Bitesize has changed! We're updating subjects as fast as we can. Visit our new site to find Bitesize guides and clips - and tell us what you think!
Print

Science

Percentage yield and atom economy

Page:

  1. 1
  2. 2
  1. Back
  2. Next

Atom economy

Atom economy is a way to measure the atoms wasted when making a chemical. The higher the atom economy, the 'greener' the process. 100 per cent atom economy means that all the atoms in the reactants have been converted to the desired product.

Calculating atom economy

Atom economy = Mr of desired productssum of Mr of all products × 100

For example, calculate the atom economy for making hydrogen by reacting zinc with hydrochloric acid: Zn + 2HCl → ZnCl2 + H2

Mr of H2 = 1 + 1 = 2

Mr of ZnCl2 = 65 + 35.5 + 35.5 = 136

Atom economy = 2136 + 2 × 100 = 2138 × 100 = 1.45%

Industrial processes - Higher tier

Industrial processes need as high an atom economy as possible, because this:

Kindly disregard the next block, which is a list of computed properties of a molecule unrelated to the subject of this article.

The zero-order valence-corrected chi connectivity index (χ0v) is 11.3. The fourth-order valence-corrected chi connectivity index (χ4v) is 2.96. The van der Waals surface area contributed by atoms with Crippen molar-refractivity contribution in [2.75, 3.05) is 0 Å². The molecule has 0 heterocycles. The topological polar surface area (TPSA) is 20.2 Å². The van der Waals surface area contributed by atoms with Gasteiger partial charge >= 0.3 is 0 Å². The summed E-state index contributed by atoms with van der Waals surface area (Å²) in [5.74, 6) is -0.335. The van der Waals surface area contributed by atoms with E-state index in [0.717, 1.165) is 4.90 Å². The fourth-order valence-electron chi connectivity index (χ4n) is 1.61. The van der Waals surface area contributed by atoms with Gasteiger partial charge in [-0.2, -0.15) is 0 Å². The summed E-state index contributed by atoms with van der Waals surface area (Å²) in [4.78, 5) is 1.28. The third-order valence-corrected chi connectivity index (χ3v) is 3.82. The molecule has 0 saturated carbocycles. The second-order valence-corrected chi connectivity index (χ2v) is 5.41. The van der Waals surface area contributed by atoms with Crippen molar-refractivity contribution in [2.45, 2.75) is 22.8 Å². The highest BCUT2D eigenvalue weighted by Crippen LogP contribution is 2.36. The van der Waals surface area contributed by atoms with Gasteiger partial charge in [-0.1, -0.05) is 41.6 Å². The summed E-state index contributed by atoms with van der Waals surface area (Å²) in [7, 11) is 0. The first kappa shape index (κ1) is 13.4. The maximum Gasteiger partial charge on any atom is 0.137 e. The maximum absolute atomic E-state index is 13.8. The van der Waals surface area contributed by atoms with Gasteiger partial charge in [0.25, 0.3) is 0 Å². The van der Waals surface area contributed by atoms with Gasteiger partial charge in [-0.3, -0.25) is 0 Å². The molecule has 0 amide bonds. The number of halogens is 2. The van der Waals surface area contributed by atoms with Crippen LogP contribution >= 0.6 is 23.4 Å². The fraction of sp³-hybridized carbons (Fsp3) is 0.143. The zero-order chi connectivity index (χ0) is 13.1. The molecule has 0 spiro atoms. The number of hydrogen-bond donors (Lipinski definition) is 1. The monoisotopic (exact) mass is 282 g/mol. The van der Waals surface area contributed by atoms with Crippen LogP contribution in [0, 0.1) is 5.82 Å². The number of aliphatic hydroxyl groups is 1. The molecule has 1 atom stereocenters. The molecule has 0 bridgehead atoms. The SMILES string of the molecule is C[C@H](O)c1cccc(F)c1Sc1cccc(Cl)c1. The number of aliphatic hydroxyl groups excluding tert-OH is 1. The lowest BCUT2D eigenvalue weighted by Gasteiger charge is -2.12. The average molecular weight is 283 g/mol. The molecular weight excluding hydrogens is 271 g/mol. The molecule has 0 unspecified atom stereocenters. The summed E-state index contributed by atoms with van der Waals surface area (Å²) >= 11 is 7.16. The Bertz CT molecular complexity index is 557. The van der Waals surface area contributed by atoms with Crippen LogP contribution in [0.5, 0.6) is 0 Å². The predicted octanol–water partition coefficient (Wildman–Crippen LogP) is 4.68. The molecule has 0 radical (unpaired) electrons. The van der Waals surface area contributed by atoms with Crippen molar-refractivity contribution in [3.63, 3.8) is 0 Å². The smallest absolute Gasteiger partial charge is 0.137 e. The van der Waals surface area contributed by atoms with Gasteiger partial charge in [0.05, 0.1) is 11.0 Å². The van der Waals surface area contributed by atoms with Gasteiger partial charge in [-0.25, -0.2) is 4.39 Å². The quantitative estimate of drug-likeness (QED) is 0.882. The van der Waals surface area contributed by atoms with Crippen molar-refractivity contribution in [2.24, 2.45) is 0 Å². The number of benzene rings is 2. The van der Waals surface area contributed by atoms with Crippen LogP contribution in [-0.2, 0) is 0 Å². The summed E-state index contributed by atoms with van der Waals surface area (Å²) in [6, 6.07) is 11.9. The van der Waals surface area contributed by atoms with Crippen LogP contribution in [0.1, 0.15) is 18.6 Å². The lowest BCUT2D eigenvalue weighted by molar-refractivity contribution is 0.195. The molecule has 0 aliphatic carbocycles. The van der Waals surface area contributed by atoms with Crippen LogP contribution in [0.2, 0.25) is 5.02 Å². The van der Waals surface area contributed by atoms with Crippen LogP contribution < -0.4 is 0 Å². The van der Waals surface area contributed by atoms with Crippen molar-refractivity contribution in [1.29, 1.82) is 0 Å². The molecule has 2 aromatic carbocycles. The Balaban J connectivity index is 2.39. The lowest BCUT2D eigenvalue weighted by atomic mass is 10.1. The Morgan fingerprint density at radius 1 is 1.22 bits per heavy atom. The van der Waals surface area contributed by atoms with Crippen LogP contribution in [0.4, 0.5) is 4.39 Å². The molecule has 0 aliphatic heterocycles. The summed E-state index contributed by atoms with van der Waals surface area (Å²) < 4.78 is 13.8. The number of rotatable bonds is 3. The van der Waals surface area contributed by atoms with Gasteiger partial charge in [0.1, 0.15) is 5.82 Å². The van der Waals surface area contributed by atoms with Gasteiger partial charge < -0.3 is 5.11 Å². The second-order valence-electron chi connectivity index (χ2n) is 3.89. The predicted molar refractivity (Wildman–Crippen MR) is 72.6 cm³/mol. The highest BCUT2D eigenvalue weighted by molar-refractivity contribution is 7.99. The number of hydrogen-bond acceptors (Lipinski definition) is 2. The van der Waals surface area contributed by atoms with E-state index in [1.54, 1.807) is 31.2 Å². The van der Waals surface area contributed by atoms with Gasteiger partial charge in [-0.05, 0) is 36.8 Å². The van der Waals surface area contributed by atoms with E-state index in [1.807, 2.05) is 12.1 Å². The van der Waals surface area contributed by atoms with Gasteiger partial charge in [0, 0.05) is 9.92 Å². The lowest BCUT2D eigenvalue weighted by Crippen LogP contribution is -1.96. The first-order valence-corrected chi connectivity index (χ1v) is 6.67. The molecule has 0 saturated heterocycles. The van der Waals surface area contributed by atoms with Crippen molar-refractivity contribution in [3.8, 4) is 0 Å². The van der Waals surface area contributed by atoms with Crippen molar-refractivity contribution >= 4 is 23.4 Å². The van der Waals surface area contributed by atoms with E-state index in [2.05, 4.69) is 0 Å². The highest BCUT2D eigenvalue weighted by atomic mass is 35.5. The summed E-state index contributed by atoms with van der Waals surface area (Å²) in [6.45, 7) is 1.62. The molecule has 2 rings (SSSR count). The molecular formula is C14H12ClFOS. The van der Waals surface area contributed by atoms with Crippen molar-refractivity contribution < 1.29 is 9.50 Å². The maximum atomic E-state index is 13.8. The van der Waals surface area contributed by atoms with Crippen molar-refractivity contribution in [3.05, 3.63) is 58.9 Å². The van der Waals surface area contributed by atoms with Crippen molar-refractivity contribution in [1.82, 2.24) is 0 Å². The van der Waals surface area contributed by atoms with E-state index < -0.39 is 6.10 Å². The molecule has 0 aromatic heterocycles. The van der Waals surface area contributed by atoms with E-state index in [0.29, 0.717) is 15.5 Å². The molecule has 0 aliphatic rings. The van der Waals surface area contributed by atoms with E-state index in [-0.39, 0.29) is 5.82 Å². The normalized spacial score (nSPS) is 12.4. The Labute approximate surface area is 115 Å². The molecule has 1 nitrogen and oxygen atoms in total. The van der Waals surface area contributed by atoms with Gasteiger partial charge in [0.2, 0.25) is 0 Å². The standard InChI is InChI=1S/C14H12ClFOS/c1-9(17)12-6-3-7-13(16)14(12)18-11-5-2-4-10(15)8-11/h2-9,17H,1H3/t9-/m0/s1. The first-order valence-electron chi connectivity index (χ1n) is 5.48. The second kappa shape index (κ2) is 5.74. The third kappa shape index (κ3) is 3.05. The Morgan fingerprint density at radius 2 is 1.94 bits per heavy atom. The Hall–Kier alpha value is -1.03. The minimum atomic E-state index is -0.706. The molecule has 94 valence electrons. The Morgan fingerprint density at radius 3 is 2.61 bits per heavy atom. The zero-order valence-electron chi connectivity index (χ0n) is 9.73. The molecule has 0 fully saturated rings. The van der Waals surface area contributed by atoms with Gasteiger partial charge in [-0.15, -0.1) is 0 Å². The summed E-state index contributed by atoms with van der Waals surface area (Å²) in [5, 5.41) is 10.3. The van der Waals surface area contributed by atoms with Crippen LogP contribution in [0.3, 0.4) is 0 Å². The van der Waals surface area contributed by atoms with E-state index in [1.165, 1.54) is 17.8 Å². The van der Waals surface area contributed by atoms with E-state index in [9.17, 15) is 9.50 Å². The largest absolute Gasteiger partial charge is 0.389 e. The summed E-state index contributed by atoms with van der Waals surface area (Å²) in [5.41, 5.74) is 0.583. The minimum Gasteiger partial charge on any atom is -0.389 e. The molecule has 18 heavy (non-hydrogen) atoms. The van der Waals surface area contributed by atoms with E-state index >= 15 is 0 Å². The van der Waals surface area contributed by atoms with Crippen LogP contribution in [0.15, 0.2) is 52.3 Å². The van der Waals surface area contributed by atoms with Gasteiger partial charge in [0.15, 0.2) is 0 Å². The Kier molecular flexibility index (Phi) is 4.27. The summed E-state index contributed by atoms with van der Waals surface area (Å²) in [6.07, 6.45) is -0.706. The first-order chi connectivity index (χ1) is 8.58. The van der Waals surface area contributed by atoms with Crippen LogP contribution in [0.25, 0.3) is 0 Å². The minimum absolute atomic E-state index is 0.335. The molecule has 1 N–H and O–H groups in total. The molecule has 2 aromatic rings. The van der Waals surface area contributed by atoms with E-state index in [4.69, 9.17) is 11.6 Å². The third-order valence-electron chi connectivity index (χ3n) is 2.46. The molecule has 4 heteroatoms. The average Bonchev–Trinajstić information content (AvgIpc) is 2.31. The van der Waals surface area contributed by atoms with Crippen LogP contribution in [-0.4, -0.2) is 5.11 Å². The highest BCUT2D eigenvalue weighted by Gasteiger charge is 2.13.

• Reduces the production of unwanted products
  • Makes the process more sustainable [sustainable: Doing something in a way that minimises damage to the environment and avoids using up natural resources, eg by using renewable resources. ]

For example, hydrogen can also be made from methane and steam: CH4 + 2H2O → CO2 + 4H2

  • Mr of H2 = 1 + 1 = 2
  • Mr of CO2 = 12 + 16 + 16 = 44

Atom economy = 4 × 244 + (4 × 2) × 100 = 852 × 100 = 15.4%

Page:

  1. 1
  2. 2
  1. Back
  2. Next

Back to Chemical economics index

BBC © 2014 The BBC is not responsible for the content of external sites. Read more.

This page is best viewed in an up-to-date web browser with style sheets (CSS) enabled. While you will be able to view the content of this page in your current browser, you will not be able to get the full visual experience. Please consider upgrading your browser software or enabling style sheets (CSS) if you are able to do so.